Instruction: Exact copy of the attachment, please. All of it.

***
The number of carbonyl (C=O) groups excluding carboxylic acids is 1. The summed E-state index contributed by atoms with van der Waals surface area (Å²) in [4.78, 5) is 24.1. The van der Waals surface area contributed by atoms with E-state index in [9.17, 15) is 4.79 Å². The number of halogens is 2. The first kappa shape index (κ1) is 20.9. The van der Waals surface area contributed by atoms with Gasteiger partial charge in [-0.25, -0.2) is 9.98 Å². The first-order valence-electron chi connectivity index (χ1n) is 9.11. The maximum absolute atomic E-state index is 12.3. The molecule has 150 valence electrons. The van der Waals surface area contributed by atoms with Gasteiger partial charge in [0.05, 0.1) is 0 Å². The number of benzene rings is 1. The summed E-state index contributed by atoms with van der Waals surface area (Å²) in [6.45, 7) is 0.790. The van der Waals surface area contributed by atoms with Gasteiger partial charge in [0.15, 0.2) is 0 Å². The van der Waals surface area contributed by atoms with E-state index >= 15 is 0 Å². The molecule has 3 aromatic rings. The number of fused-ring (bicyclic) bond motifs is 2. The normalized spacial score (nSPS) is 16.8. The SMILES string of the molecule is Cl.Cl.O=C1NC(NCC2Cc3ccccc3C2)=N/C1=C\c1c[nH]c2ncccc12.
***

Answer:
The number of carbonyl (C=O) groups excluding carboxylic acids is 1. The summed E-state index contributed by atoms with van der Waals surface area (Å²) in [4.78, 5) is 24.1. The van der Waals surface area contributed by atoms with E-state index in [9.17, 15) is 4.79 Å². The number of halogens is 2. The first kappa shape index (κ1) is 20.9. The van der Waals surface area contributed by atoms with Gasteiger partial charge in [-0.25, -0.2) is 9.98 Å². The first-order valence-electron chi connectivity index (χ1n) is 9.11. The maximum absolute atomic E-state index is 12.3. The molecule has 150 valence electrons. The van der Waals surface area contributed by atoms with Gasteiger partial charge in [0.05, 0.1) is 0 Å². The number of benzene rings is 1. The summed E-state index contributed by atoms with van der Waals surface area (Å²) in [6.45, 7) is 0.790. The van der Waals surface area contributed by atoms with Gasteiger partial charge in [0.15, 0.2) is 0 Å². The van der Waals surface area contributed by atoms with E-state index >= 15 is 0 Å². The molecule has 3 aromatic rings. The number of fused-ring (bicyclic) bond motifs is 2. The normalized spacial score (nSPS) is 16.8. The SMILES string of the molecule is Cl.Cl.O=C1NC(NCC2Cc3ccccc3C2)=N/C1=C\c1c[nH]c2ncccc12.